Old West Train Robberies and Bittersweet
I’d like to thank Randi and the ladies of Wild & Wicked Cowboys for having me on their blog today to share an excerpt from my book, Bittersweet. But first, a bit of old west history.
With the advent of the transcontinental railroads came a new form of lawlessness—train robberies. The first known US train robbery took place in North Bend, Ohio in 1865. It was a huge success from the point of view of the robbers. They tore up the tracks to stop the train, robbed over a hundred passengers at gunpoint, and blew open the safe. One of the last old west style robberies occurred in Southern Oregon in 1923 in a bungled attempt that blew up the mail car and killed several people. Payloads, which had previously been carried by stagecoach, were now transferred by railroad. They became a favorite target of outlaws. Some of the most famous train robbers were Butch Cassidy and the Wild Bunch and Jesse James and the James Gang. Generally the robberies occurred in one of two ways. A gang derailed a train in order to board it, or they planted gang members on the train, who then seized control and stopped the train so the remaining bandits could come aboard. Rarely did outlaws ride alongside the moving train on horseback and jump aboard the way the movies portray it.
My opening scene in Bittersweet begins on a train that has just been boarded by a gang of robbers. Jack Craven and his men rob the passengers at gunpoint, including my hero, Daniel Moran, and his brother, Rory. When Rory makes the decision to be a hero, the outcome is tragic. And now for a blurb and a fun excerpt that takes place on a kitchen table… Enjoy!
Eight months after her husband is killed in a train robbery, Tess Moran knows she must pick up the pieces of her shattered life and build a future for herself and her infant daughter. Daniel Moran’s love for Tess is bittersweet. Acting on his feelings for his sister-in-law will betray his dead brother’s memory. Watching her search for love elsewhere may destroy him.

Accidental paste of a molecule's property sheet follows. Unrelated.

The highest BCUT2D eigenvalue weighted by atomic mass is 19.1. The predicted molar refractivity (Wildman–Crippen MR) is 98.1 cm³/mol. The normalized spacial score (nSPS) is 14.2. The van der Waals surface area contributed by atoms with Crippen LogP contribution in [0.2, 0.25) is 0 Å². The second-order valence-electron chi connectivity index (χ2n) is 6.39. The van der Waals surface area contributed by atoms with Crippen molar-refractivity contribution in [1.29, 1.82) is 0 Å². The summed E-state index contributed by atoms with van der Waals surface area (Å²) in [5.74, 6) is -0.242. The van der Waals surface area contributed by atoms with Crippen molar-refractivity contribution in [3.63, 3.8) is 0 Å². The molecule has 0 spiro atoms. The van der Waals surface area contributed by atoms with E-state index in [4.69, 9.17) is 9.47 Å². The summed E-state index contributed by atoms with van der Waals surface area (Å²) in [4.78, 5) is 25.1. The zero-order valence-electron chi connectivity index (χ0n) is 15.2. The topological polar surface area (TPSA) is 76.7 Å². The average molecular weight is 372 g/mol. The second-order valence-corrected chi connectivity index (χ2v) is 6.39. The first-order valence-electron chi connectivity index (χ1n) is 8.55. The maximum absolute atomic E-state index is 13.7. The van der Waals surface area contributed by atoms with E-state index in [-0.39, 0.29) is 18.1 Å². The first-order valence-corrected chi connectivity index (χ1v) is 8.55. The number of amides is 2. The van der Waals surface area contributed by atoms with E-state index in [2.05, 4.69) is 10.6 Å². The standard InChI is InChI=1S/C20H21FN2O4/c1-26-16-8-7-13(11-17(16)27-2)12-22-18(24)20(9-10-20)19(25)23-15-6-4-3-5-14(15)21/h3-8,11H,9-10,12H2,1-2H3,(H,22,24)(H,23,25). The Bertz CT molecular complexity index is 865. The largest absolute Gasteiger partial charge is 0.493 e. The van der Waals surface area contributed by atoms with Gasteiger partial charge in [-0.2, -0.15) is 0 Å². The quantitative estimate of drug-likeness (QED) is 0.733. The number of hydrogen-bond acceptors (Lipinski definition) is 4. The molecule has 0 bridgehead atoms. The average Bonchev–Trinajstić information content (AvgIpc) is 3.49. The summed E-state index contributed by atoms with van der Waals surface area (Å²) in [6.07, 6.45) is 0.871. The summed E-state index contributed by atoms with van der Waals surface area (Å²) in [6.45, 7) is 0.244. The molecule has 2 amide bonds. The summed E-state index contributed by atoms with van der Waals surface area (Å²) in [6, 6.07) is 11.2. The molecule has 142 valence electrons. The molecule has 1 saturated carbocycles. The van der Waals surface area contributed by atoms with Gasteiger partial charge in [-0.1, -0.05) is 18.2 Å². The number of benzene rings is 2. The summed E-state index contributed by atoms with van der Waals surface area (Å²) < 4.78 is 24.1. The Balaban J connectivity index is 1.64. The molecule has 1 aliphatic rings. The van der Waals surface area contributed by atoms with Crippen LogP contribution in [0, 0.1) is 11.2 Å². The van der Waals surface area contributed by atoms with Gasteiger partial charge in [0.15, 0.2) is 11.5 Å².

In 1880, life in rural Colorado is filled with hard work and simple pleasures, but trouble looms on the horizon. Together Tess and Daniel battle drought and the outlaw who killed the man they both loved, but the greatest challenge of all is finding solace for their battered hearts.
“We’ve never made love in the middle of the day.” His fingers went to work on the long row of buttons fastening her bodice.
Her pulse raced. “Daniel, we’re in the kitchen. Anyone could walk right up to the door and look in.”
“No one is going to come calling late on a Sunday afternoon.”
“Maybe we should go upstairs.”
He lifted her skirts and hoisted her up onto the table. “I want to stay right here.”
“We can’t, not on the table.”
“It’s sturdy enough. I should know since I built it.”
She ran her fingers through his hair and touched the lines feathering out from the corners of his eyes. “It’s decadent.”
“It’s exciting.” He finished with her buttons and peeled the dress away from her shoulders. He untied her chemise, and her breasts spilled free into his hands. His breath was warm against her skin as his mouth fastened onto one pink tip, igniting a fire deep in her belly.
She groaned and pulled him closer. “You’ve convinced me.”
His mouth moved to her other breast, and his hands crept up beneath her skirt. He pushed aside layers of petticoats and reached her pantalets.
“Lift your hips.” His breath came fast, and his eyes burned with desire.
“Daniel, how can we?”
“I’ll show you.”